Romero Lauro L.J.,University of Milan Bicocca | Rosanova M.,University of Milan | Mattavelli G.,University of Milan Bicocca | Convento S.,University of Milan Bicocca | And 6 more authors.
Cortex | Year: 2014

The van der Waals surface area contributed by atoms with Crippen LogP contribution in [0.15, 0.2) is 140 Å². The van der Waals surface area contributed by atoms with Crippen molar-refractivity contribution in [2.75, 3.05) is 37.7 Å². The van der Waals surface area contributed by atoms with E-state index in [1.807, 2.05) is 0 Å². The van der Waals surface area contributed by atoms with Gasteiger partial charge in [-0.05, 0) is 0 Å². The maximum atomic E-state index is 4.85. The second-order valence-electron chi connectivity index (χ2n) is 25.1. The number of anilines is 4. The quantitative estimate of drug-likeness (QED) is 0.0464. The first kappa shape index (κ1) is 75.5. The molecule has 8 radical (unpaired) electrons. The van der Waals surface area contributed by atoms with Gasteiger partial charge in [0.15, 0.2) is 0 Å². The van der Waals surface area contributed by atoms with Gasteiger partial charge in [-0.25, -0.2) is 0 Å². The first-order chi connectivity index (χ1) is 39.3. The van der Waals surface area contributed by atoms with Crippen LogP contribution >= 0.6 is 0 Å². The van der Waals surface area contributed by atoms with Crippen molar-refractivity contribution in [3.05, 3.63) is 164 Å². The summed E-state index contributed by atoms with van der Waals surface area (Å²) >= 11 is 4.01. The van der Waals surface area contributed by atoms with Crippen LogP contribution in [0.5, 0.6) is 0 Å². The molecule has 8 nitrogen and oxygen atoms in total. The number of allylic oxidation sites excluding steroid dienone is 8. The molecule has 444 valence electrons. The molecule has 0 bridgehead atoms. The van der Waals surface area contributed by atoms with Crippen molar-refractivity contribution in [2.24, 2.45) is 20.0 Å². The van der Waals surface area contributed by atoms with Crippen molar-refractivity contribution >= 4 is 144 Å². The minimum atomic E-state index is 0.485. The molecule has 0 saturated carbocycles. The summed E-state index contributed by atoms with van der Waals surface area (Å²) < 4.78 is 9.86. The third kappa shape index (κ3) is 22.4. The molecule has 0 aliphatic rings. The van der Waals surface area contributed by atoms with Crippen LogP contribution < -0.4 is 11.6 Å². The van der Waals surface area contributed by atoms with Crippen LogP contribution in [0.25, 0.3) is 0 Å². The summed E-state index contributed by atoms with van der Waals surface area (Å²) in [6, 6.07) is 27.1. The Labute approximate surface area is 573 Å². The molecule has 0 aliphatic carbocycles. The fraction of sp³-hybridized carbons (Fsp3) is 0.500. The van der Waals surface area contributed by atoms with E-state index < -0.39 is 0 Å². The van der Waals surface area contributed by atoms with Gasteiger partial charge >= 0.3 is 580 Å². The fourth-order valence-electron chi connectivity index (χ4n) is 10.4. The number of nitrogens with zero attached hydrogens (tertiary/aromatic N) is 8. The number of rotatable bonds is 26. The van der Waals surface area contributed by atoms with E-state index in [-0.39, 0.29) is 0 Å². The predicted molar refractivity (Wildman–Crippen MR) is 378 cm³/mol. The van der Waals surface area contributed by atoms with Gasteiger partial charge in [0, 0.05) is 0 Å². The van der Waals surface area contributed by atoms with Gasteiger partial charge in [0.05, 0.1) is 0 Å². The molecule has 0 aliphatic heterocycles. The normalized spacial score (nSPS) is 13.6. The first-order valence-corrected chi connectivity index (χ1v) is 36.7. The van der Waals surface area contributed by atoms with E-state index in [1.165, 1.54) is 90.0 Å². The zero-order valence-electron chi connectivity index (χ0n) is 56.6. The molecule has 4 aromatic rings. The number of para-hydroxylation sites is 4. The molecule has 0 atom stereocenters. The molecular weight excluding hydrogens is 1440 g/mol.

Despite transcranial direct current stimulation (tDCS) is increasingly used in experimental and clinical settings, its precise mechanisms of action remain largely unknown. At a neuronal level, tDCS modulates the resting membrane potential in a polarity-dependent fashion: anodal stimulation increases cortical excitability in the stimulated region, while cathodal decreases it. So far, the neurophysiological underpinnings of the immediate and delayed effects of tDCS, and to what extent the stimulation of a given cerebral region may affect the activity of anatomically connected regions, remain unclear. In the present study, we used a combination of Transcranial Magnetic Stimulation (TMS) and Electroencephalography (EEG) in order to explore local and global cortical excitability modulation during and after active and sham tDCS. Single pulse TMS was delivered over the left posterior parietal cortex (PPC), before, during, and after 15min of tDCS over the right PPC, while EEG was recorded from 60 channels.For each session, indexes of global and local cerebral excitability were obtained, computed as global and local mean field power (Global Mean Field Power, GMFP and Local Mean Field Power, LMFP) on mean TMS-evoked potentials (TEPs) for three temporal windows: 0-50, 50-100, and 100-150msec. The global index was computed on all 60 channels. The local indexes were computed in six clusters of electrodes: left and right in frontal, parietal and temporal regions.GMFP increased, compared to baseline, both during and after active tDCS in the 0-100msec temporal window. LMFP increased after the end of stimulation in parietal and frontal clusters bilaterally, while no difference was found in the temporal clusters. In sum, a diffuse rise of cortical excitability occurred, both during and after active tDCS. This evidence highlights the spreading of the effects of anodal tDCS over remote cortical regions of stimulated and contralateral hemispheres. © 2014 Elsevier Ltd. Source